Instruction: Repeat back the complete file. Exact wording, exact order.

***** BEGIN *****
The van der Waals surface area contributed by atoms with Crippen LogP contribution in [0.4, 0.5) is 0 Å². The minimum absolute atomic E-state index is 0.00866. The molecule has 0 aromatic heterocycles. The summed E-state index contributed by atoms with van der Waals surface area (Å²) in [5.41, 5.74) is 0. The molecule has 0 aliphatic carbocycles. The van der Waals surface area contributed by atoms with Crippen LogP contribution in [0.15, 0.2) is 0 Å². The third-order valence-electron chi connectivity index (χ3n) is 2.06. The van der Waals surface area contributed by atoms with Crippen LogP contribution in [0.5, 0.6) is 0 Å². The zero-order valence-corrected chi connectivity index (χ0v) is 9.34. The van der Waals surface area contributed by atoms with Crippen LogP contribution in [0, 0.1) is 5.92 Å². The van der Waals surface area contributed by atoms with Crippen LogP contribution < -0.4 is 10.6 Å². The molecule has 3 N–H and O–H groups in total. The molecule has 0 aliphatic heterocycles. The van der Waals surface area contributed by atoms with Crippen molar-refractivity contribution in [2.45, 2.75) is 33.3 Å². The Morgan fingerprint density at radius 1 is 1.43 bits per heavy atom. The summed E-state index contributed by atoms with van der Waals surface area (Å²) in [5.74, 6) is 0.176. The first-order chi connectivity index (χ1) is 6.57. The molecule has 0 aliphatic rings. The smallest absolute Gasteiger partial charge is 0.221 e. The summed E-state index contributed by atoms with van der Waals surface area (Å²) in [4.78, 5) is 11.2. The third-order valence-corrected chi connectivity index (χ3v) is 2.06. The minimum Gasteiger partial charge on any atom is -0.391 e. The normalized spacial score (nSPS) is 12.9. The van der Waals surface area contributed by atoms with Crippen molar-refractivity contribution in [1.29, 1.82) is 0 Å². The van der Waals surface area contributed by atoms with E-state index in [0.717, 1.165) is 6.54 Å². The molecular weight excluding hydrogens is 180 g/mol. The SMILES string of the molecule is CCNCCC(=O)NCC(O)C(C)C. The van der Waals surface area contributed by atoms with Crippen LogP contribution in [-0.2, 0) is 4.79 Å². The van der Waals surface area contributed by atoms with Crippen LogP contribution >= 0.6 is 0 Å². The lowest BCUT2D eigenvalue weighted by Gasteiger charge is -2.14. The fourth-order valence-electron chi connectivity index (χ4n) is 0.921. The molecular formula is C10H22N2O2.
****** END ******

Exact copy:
The van der Waals surface area contributed by atoms with Crippen LogP contribution in [0.4, 0.5) is 0 Å². The minimum absolute atomic E-state index is 0.00866. The molecule has 0 aromatic heterocycles. The summed E-state index contributed by atoms with van der Waals surface area (Å²) in [5.41, 5.74) is 0. The molecule has 0 aliphatic carbocycles. The van der Waals surface area contributed by atoms with Crippen LogP contribution in [0.15, 0.2) is 0 Å². The third-order valence-electron chi connectivity index (χ3n) is 2.06. The van der Waals surface area contributed by atoms with Crippen LogP contribution in [0.5, 0.6) is 0 Å². The zero-order valence-corrected chi connectivity index (χ0v) is 9.34. The van der Waals surface area contributed by atoms with Crippen LogP contribution in [0, 0.1) is 5.92 Å². The van der Waals surface area contributed by atoms with Crippen LogP contribution < -0.4 is 10.6 Å². The molecule has 3 N–H and O–H groups in total. The molecule has 0 aliphatic heterocycles. The van der Waals surface area contributed by atoms with Crippen molar-refractivity contribution in [2.45, 2.75) is 33.3 Å². The Morgan fingerprint density at radius 1 is 1.43 bits per heavy atom. The summed E-state index contributed by atoms with van der Waals surface area (Å²) in [5.74, 6) is 0.176. The first-order chi connectivity index (χ1) is 6.57. The molecule has 0 aliphatic rings. The smallest absolute Gasteiger partial charge is 0.221 e. The summed E-state index contributed by atoms with van der Waals surface area (Å²) in [4.78, 5) is 11.2. The third-order valence-corrected chi connectivity index (χ3v) is 2.06. The minimum Gasteiger partial charge on any atom is -0.391 e. The normalized spacial score (nSPS) is 12.9. The van der Waals surface area contributed by atoms with Crippen molar-refractivity contribution in [1.29, 1.82) is 0 Å². The van der Waals surface area contributed by atoms with E-state index in [0.717, 1.165) is 6.54 Å². The molecular weight excluding hydrogens is 180 g/mol. The SMILES string of the molecule is CCNCCC(=O)NCC(O)C(C)C. The van der Waals surface area contributed by atoms with Crippen LogP contribution in [-0.2, 0) is 4.79 Å². The van der Waals surface area contributed by atoms with Crippen LogP contribution >= 0.6 is 0 Å². The lowest BCUT2D eigenvalue weighted by Gasteiger charge is -2.14. The fourth-order valence-electron chi connectivity index (χ4n) is 0.921. The molecular formula is C10H22N2O2.